According your standard film encyclopedia: “Many classical Hollywood performances, directors, and genres might be considered queer rather than gay, in that they do not explicitly acknowledge homosexuality, but nonetheless allow for spaces in which normative heterosexuality is threatened, critiqued, camped up, or shown to be an unstable performative identity.”

To illustrate the distinction between queer and gay/lesbian film, we spoke with filmmaker Sam Feder who said, “Queer politics has gone beyond sexuality—it’s about queer- mindedness and being open to non-conformity.” Most people who choose queer as a way to define themselves do so from a political imperative. They actively reject the purely sex-choice-identity categories for a term that more accurately defines them. Queer seeks to disrupt essentialist notions of gay/lesbian and encompass the broader community that could only be queer.

“What makes a queer picture queer? Is it the sex that’s depicted? Is it the gender of the people having sex? Is it the inclusion of a variety of genders, more than two, within the picture? I think a queer picture arises from all these things, but I suspect there’s something more to it,” ponders Gregg Bordowitz, SAIC faculty member, queer filmmaker and activist.

So, then to discuss queer cinema, we must open up the conversation to larger issues such as content, structure, identity of characters, identity of the actual filmmaker, agenda, etc. We have, perhaps, more questions than answers, which in itself might be queer. Some questions include: is a film queer simply because it includes one or more queer characters? Is a film queer because the maker is queer? Is the film queer because the narrative or non-narrative structure somehow subverts our expectations of those things? Or is queer merely a feeling or sentiment?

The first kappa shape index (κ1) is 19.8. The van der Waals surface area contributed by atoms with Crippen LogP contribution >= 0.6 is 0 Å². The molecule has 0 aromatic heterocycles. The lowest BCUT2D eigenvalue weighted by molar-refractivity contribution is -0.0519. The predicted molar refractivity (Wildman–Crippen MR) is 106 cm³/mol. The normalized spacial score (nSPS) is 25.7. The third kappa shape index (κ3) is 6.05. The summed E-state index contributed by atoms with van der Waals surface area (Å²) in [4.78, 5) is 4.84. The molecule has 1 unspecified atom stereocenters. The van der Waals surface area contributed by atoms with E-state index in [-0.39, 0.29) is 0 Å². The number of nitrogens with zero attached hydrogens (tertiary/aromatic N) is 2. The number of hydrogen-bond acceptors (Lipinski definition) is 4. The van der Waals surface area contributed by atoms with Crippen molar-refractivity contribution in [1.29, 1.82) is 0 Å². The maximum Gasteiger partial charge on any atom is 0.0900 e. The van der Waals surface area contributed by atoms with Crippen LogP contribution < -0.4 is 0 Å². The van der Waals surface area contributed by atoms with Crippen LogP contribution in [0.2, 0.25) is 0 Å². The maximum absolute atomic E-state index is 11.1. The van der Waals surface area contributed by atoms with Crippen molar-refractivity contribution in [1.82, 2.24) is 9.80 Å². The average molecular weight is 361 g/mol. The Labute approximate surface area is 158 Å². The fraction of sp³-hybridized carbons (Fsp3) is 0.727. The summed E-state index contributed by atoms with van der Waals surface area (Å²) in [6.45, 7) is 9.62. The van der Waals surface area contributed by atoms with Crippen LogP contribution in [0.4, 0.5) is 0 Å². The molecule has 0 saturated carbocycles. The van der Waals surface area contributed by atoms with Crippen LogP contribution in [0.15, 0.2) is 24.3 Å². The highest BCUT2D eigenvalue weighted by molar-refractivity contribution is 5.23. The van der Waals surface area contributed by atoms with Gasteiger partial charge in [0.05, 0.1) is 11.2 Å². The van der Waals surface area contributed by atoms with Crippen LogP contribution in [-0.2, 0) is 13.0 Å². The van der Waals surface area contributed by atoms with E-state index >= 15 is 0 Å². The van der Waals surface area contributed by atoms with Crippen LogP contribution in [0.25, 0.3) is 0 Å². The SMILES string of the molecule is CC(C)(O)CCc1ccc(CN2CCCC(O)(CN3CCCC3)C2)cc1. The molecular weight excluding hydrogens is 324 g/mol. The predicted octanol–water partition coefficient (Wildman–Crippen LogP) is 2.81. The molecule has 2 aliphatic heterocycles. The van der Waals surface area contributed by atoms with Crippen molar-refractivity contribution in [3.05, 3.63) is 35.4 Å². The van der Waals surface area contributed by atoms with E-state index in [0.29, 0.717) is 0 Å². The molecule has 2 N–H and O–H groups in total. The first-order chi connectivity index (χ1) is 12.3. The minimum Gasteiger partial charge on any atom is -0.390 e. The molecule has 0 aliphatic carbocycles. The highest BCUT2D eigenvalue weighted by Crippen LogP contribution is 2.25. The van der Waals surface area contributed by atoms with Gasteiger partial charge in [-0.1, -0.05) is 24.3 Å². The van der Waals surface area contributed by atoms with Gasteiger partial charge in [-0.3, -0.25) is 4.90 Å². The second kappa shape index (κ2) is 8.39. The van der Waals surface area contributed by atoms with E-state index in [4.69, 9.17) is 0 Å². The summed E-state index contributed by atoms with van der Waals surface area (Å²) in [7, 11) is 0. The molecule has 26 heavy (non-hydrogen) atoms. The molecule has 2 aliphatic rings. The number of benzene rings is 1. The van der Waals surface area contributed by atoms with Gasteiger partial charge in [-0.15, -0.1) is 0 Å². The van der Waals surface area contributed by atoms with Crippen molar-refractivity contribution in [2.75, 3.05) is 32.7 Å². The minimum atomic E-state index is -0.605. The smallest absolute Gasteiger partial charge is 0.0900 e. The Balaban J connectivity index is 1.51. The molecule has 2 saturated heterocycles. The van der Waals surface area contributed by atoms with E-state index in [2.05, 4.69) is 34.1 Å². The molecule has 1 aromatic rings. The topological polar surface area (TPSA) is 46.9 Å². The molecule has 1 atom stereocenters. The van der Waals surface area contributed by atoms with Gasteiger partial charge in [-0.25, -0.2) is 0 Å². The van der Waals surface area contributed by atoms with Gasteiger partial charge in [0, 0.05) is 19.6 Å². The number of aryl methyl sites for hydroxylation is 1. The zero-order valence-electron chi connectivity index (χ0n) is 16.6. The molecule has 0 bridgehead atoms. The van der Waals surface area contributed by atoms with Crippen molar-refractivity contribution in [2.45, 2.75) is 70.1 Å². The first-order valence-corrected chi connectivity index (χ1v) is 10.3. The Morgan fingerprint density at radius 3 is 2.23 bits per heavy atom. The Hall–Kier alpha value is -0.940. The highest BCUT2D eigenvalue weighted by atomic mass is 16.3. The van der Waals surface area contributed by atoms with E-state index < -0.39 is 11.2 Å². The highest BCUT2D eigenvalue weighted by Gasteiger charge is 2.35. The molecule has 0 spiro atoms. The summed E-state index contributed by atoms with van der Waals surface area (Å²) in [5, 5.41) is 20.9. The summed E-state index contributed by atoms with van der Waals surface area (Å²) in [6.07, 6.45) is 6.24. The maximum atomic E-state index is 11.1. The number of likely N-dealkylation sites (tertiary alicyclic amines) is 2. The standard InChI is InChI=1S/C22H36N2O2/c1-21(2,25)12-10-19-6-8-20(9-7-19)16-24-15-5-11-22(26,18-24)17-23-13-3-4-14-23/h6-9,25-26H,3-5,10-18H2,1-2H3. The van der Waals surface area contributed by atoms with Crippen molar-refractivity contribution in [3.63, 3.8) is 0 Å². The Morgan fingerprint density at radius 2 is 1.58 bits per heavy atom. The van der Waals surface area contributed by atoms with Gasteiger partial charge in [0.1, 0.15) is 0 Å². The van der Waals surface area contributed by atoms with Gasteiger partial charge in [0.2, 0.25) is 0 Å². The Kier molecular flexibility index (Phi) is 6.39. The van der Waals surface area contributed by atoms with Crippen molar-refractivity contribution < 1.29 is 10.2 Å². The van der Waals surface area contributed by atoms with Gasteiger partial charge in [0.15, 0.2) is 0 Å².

For instance, Miranda July’s Me and You and Everyone We Know somehow feels inherently queer. However, July neither outwardly identifies as queer, nor are there any queer characters in the film (barring the online relationship between the older woman and the young boy, which was pretty darn queer), yet one is left with the overall feeling that this film is queer. Perhaps it is the non-normative presentation of characters and approach to storytelling that makes it queer.

On the other hand, a movie such as Brokeback Mountain, which was well-received by both straight and LGBT audiences alike, and had gay characters and an arguably gay plot line, was certainly not queer. Brokeback Mountain followed traditional fiction film structures, in which the façade of normality is privileged over queer desire. The gay characters in this film are yet again relegated to the position of misery, unable to escape from the trappings of heterosexuality, and when they do they are punished by death. This film illustrates that just because the filmmaker is gay, and the characters are gay, does not automatically make the film queer.

Films that pack theaters tend to lack a queer sensibility, and queer films often don’t make it to theaters in the first place. The unfortunate reality is that even with the more than 60 LGBT Film Festivals nationwide, and the considerable rise of mainstream media representation of queers, we are still wondering where to find queer cinema.

26th Reeling Film Festival
November 8 to November 18, 2007